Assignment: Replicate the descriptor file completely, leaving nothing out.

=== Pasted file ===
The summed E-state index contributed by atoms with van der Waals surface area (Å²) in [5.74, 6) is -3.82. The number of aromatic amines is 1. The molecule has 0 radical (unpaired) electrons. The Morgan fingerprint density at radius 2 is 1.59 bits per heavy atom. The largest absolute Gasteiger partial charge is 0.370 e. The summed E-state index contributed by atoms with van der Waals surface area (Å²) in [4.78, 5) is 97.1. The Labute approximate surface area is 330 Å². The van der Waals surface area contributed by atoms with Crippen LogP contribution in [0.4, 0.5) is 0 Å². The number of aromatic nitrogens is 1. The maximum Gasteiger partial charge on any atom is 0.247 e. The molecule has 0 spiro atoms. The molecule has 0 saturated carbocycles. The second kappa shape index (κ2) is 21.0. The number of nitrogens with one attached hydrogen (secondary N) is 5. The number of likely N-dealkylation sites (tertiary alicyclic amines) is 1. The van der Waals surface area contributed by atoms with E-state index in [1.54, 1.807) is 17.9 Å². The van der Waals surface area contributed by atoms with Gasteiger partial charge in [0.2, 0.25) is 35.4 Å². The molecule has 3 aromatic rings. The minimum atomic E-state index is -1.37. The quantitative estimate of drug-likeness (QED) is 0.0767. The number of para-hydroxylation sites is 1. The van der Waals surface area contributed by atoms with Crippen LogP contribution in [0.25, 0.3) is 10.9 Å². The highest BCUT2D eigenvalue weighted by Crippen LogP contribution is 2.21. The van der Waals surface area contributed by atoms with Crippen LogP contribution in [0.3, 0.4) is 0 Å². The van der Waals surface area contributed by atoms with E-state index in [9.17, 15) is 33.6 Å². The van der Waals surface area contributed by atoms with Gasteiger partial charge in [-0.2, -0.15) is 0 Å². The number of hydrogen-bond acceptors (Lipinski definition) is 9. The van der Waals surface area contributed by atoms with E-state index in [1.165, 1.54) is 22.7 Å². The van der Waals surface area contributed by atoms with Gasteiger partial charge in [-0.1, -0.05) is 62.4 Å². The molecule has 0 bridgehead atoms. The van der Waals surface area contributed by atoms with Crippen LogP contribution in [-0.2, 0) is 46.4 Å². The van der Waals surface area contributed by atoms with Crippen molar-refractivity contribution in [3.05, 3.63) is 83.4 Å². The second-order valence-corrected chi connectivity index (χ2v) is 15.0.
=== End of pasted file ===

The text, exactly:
The summed E-state index contributed by atoms with van der Waals surface area (Å²) in [5.74, 6) is -3.82. The number of aromatic amines is 1. The molecule has 0 radical (unpaired) electrons. The Morgan fingerprint density at radius 2 is 1.59 bits per heavy atom. The largest absolute Gasteiger partial charge is 0.370 e. The summed E-state index contributed by atoms with van der Waals surface area (Å²) in [4.78, 5) is 97.1. The Labute approximate surface area is 330 Å². The van der Waals surface area contributed by atoms with Crippen LogP contribution in [0.4, 0.5) is 0 Å². The number of aromatic nitrogens is 1. The maximum Gasteiger partial charge on any atom is 0.247 e. The molecule has 0 spiro atoms. The molecule has 0 saturated carbocycles. The second kappa shape index (κ2) is 21.0. The number of nitrogens with one attached hydrogen (secondary N) is 5. The number of likely N-dealkylation sites (tertiary alicyclic amines) is 1. The van der Waals surface area contributed by atoms with E-state index in [1.54, 1.807) is 17.9 Å². The van der Waals surface area contributed by atoms with Gasteiger partial charge in [0.2, 0.25) is 35.4 Å². The molecule has 3 aromatic rings. The minimum atomic E-state index is -1.37. The quantitative estimate of drug-likeness (QED) is 0.0767. The number of para-hydroxylation sites is 1. The van der Waals surface area contributed by atoms with Crippen LogP contribution in [0.25, 0.3) is 10.9 Å². The highest BCUT2D eigenvalue weighted by Crippen LogP contribution is 2.21. The van der Waals surface area contributed by atoms with Crippen LogP contribution in [0.3, 0.4) is 0 Å². The van der Waals surface area contributed by atoms with E-state index in [9.17, 15) is 33.6 Å². The van der Waals surface area contributed by atoms with Gasteiger partial charge in [-0.2, -0.15) is 0 Å². The number of hydrogen-bond acceptors (Lipinski definition) is 9. The van der Waals surface area contributed by atoms with E-state index in [1.165, 1.54) is 22.7 Å². The van der Waals surface area contributed by atoms with Gasteiger partial charge in [-0.1, -0.05) is 62.4 Å². The molecule has 0 bridgehead atoms. The van der Waals surface area contributed by atoms with Crippen LogP contribution in [-0.2, 0) is 46.4 Å². The van der Waals surface area contributed by atoms with Crippen molar-refractivity contribution in [3.05, 3.63) is 83.4 Å². The second-order valence-corrected chi connectivity index (χ2v) is 15.0.